Written and Directed by: Karl Mueller
Starring: Jon Foster, Sarah Jones, and Mark Steger
Reviewed by: Brett Gallman
If you see him, run.
Mr. Jones is yet another found footage movie striving not to be yet another found footage movie. Itís a noble pursuit to be sure, and, while I would like to say he succeeds, writer/director Karl Mueller winds up confirming the limits of the form more than anything. In his attempt to tackle profound questions, indulge a complex mythology, and adhere to the manufactured mystery demanded by the genre, he winds up with a frustrating, needlessly tedious effort that squanders its good intentions and potential.
Scott and Penny (Jon Foster and Sarah Jones) are a young, artsy couple looking to leave their mark. To this end, Scott proposes that the two give up their modern amenities and retreat into nature, where heíll film a documentary that will change the world. As the weeks pass, Scott grows more lethargic, and whatever strife already existed between the couple is compounded by artistic frustrations. Their not-so-idyllic isolation is interrupted even further by the appearance of a bizarre squatter, which sends them down a rabbit hole in search of an enigmatic artist whose work may actually hold world-changing qualities.
Imagine if Terrence Malick decided to reimagine Von Trierís Anitchrist, only he had an amateur script at his disposal and got bored about halfway through: thatís Mr. Jones in a nutshell, only itís not really as interesting as all that. The onset of the coupleís drama especially feels like something out of Malick, as Scott ponders (in bursts of freshman-level musings) the situation over handheld nature shots. Admittedly, the ominous rumblings beneath these beautiful images makes for a jarring disconnect, and, while the film adheres to the domestic found footage formula (it keeps track of the number of days spent at this site, much like Paranormal Activity tallies its nights), the change in scenery is refreshing. Scott and Penny arenít in some overtly creepy backwoods haunt, but thereís something eerie in its gorgeous desolation all the same.
Just when it looks like the deceptive scenery will trigger the underlying domestic strife, Mr. Jones takes a hard left turn when the two decide to follow the squatter to a nearby house. After the impromptu trespassing, Penny speculates that theyíve found the den of Mr. Jones, a mysterious, world-famous artist who apparently targets people with his psyche-shattering work. The revelation sends them on an investigation, at which point the film detours into Blair Witch country, with Scott interviewing various experts and those who have claimed to encounter Mr. Jonesís art. One guyís reticence is an especially portentous sign that Scott is uncovering that which isnít meant to be uncoveredóas it turns out, Jones is like Banksy by way of Freddy Krueger, endowed with the power to blend nightmares and reality through his art.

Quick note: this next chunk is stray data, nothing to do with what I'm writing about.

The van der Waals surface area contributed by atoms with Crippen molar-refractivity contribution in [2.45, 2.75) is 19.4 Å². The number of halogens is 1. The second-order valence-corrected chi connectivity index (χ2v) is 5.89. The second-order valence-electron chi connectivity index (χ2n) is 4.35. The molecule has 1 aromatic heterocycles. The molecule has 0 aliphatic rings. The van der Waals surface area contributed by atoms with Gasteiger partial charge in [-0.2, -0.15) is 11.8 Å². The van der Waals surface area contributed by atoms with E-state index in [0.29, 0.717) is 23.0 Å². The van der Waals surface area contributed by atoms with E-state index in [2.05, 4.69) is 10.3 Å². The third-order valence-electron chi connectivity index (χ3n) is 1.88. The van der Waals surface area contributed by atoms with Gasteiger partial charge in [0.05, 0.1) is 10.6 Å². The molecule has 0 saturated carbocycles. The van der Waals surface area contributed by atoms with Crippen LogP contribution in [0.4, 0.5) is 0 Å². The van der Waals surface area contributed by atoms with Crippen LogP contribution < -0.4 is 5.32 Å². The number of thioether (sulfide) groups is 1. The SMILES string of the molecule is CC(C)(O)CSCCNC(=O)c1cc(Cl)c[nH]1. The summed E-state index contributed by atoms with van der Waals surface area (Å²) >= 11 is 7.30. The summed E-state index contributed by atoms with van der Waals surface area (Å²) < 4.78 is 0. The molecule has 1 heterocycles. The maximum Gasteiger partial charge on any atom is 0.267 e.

Itís an intriguing concept that reveals Muellerís desire to explore the transgressive nature of art, but it only winds up as a platform for an obtuse, meandering climax. Left only with these vague interviews (wherein the participants offer speculation about the nature of Jonesís artwork), Scott and Penny up the ante by breaking into Jonesís house again to find a more solid explanation. Given how much these two wilfully trespass, itís hard to drum up much sympathyóI mean, itís one thing to be a bit of a dipshit in the face of supernatural chicanery, but breaking and entering a threshold into a nightmare realm? These two deserve everything that happens to themónot that itís easy to parse just what does happen to them, as the final twenty minutes operate under a tedious nightmare logic, with the couple slipping in and out of various planes of existence.
While Mueller captures some haunting images and even manages a couple of unnerving jolts, itís a rather empty cacophony that sprawls with little rhyme or reason. Given the found footage setup, viewers are left only with those speculative interviews and the coupleís confusing, vague trip into Mr. Jonesís reality-warping abode. Ultimately, the film isnít quite impenetrableóMueller sketches just enough of a somewhat ironic resolution. Itís just that getting there is such a chore because youíre essentially stuck watching a couple recording their family vacation to hell. Muellerís rich ideas deserve more than the base, visceral shocks provided by this form, and the attempts to appeal to a more cerebral fear of the unknown falls flat because, well, you kind of want to know more about Mr. Jones himself.
Explicitly spelling everything out isnít necessary, but those ideas are restrained by the format, which limits the audienceís perspective and merely preys on a false, frustrating sense of ambiguity, leaving it to merely join the ever-growing parade of found footage. If nothing else, it is an exceptionally slick, well-shot entry into the sub-genre (until it degenerates into an overly-shaky, murky affair, as these films are often wont to do), which is reflected well by the presentation on Anchor Bayís recent Blu-ray release (itís an otherwise bare-bones disc). Still, one canít help but shake the feeling that Mr. Jones is exactly what it strives not to beóyet another found footage movie. For a film preoccupied with the power of art, it sure is a forgettable take on a well-worn technique. Rent it!
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